Oct. 14—SHARON — After climbing a dozen stairs to enter his church, Father Steve Repa sits in a pew for 10 minutes to regain his breath and strength.

Nearly a year after contracting COVID-19 on Dec. 9, Repa continues suffering from severe lingering symptoms of the disease.

“I have good days and bad days,” the pastor of St. John’s Ukrainian Orthodox Church in Sharon said. “But it seems like I have more bad days than good.”

Known in the medical community as “long COVID,” the illness happens when a patient continues to have lingering COVID-19 effects months after the virus leaves the body. The illness can be as minor as sniffles. But in severe cases, it often includes raging headaches, shortness of breath and extreme exhaustion.

Repa has all three.

His maladies aren’t the worst-case scenario — but it’s still very bad.

He’s improved from his early days of COVID-19. At one point he was confined to bed for 5 weeks.

“At least my heart palpitations have stopped,” Repa said. “I could feel my heart go boom, boom, boom.”

His strength evaporates even when performing minor physical tasks.

While grocery shopping he often uses an electric cart to ferry him through the store.

“Sometimes I take the cart because all of a sudden it gets hard for me to breathe and then I get tremors in my hands,” Repa said.

Even mental exertion saps his body and mind.

“I was filling out baptismal certificates the other day and I got dizzy,” Repa said. “I really had a hard time focusing my eyes on what needed to be done.”

He’s been on multiple medications to combat his condition.

Repa isn’t alone. Overall, 1 in 13 adults in the U.S., 7.5 percent have “long COVID” symptoms, defined as symptoms lasting three or more months after first contracting the virus.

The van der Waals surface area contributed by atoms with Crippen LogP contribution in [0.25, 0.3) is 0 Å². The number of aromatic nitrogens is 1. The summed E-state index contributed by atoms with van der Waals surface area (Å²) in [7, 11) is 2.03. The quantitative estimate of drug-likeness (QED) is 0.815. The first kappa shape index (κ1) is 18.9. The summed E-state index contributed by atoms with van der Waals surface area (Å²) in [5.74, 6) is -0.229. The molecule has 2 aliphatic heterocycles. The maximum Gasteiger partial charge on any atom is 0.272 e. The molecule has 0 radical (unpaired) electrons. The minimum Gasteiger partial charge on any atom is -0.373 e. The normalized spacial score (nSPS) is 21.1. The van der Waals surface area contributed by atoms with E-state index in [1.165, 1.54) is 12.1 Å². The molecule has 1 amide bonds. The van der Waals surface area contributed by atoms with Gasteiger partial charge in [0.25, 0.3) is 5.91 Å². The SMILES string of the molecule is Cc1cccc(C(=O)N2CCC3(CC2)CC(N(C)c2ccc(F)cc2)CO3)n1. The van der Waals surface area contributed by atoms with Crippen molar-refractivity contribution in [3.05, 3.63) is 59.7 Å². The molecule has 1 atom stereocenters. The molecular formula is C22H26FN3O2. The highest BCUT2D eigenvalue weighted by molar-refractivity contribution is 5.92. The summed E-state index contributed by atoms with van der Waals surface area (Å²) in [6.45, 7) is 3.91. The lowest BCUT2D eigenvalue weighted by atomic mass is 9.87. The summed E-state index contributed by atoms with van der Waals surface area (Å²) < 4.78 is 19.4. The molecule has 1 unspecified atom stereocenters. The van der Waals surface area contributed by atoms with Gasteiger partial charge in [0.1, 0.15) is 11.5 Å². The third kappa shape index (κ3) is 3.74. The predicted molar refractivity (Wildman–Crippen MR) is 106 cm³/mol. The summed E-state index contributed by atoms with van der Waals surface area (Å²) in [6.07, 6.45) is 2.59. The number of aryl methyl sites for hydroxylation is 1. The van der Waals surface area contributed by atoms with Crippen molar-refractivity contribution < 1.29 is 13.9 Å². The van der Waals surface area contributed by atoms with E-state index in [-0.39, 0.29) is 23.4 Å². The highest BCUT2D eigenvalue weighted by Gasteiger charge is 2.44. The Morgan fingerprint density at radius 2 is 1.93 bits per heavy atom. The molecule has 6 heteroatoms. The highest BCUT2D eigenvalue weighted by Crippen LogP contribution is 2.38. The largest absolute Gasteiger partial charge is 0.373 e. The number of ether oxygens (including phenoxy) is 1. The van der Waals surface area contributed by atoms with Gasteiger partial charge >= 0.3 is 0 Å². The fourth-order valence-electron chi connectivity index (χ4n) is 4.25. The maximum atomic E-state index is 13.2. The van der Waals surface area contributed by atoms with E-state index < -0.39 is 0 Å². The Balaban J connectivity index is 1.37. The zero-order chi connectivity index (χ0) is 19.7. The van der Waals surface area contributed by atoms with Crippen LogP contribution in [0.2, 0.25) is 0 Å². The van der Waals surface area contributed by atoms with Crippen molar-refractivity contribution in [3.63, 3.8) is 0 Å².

His physician prescribed him steroids to give his immune system a boost. Over a 6-week period he gained 25 pounds — a steroid side-effect.

“It didn’t help,” Repa said of the prescription.

Adding vitamin B to his daily regime has upped his energy a little, he relates. But it’s nowhere close to where he was before COVID.

“I’m at the point of asking a doctor to hang me upside down and beat this out of me if he has to,” Repa said.

A visit to a pulmonologist, a doctor who diagnoses and treats respiratory illnesses, offers a glimmer of hope.

“He’s putting me in pulmonary rehabilitation,” Repa said. “It’s not a cure, but he said it’s helped others like me.”

This comes at a time when Ukrainians everywhere are reacting to Russia’s invasion of their homeland. Fluent in Ukrainian, Repa wasn’t born there but his parents were, and relatives still live in the Eastern European nation.

He scrupulously monitors the war by watching and reading news reports.

“It’s painful to see what’s going on,” Repa said.

His faith in God remains strong through the dual ordeals. But he acknowledges at times his emotions hit rock bottom.

“There’s anxiety that comes with all of this,” Repa said. “I just don’t know when it will end.”

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